This omelet can easily be made with cauliflower as well. Simply use 10 oz of frozen cauliflower, cook and chop fine before adding to the eggs.


About Adrienne Hew

Adrienne-Hew_BlackWhite.jpg

Adrienne Hew is a Certified Nutritionist and the Nutrition Heretic Podcast Host, but is best known online as an author of the Amazon Top 100 Bestseller 50 Ways to Eat Cock: Healthy Chicken Recipes with Balls! Receiving a certificate in Chinese dietetics in 2002 and her degree as a Certified Nutritionist in 2004, she has helped many clients and workshop attendees to decode their own health dilemmas by understanding the inconsistencies in conventional nutritional dogma. She currently resides in Hawaii with her husband and two children.

Day 2 - What Should You Eat To Be Healthy?

In this video, I discuss the foods you need to eat to get healthy. This throws many people for a loop especially if they’ve spent several years believing that they are “in the know” about all matters of health. But I have to ask you, if you’re so convinced that you know exactly what you should be eating, then why are you still searching for answers? Enjoy the video and please leave me a comment below.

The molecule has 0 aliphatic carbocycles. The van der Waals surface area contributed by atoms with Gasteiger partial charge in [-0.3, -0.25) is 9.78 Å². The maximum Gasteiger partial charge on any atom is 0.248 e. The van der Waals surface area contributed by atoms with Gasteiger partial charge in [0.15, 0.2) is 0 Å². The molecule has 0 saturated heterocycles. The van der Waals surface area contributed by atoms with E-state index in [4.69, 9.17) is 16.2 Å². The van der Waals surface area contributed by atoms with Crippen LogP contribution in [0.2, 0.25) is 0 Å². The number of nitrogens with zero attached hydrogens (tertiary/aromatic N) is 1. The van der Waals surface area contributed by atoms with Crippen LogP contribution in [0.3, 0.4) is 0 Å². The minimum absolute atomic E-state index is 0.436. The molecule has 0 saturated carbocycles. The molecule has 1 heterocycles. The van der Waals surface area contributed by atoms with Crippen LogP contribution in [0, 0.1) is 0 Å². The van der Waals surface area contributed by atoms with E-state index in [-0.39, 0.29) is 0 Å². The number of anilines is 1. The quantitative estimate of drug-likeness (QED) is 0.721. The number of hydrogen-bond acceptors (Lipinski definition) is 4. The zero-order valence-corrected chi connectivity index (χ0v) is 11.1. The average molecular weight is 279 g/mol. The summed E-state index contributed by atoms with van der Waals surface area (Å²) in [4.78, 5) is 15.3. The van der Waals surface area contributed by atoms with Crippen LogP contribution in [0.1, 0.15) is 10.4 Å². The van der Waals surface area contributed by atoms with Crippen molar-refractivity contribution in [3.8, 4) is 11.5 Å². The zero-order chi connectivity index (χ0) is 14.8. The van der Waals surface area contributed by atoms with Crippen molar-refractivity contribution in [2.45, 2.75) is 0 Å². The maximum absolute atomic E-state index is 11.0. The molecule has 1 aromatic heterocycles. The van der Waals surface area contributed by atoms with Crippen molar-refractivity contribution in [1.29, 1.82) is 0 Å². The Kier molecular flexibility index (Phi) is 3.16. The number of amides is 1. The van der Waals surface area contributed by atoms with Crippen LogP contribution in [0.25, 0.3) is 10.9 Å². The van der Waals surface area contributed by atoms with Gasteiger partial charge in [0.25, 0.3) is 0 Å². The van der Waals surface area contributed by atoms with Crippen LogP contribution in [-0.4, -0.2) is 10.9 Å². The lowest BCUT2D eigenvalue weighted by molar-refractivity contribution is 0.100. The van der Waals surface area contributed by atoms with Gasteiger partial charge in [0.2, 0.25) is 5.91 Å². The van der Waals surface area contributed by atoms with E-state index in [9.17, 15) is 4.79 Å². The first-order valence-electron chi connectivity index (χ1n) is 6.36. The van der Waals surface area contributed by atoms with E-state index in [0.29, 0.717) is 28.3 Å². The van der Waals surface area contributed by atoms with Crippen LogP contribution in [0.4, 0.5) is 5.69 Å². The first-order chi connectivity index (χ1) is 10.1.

Here’s what I ate for breakfast:

spinachquiche.jpg

And this is what I ate for dinner:

shrimpcauli.jpg

About Adrienne Hew

Adrienne-Hew_BlackWhite.jpg

Adrienne Hew is a Certified Nutritionist and the Nutrition Heretic Podcast Host, but is best known online as an author of the Amazon Top 100 Bestseller 50 Ways to Eat Cock: Healthy Chicken Recipes with Balls! Receiving a certificate in Chinese dietetics in 2002 and her degree as a Certified Nutritionist in 2004, she has helped many clients and workshop attendees to decode their own health dilemmas by understanding the inconsistencies in conventional nutritional dogma. She currently resides in Hawaii with her husband and two children.

Christmas Dinner in St. Martin

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Yesterday was Christmas. We spent a lovely day without going anywhere. Well, it would’ve been a much more lovely day if the neighbor’s mom didn’t crash into our rental car. We’ll get it all sorted out in the morning, so I’ll have to let you know how it turns out then.

Anyway, this is the second Christmas that we have spent in the tropics and I hope this is the trend as I plan to move to Hawaii before next winter hits.

We spent the morning having a leisurely breakfast on the porch and then until about 2 pm by the pool. Unfortunately due to the high winds and rain of the past few days the water was really cold — no wonder nobody was swimming in there!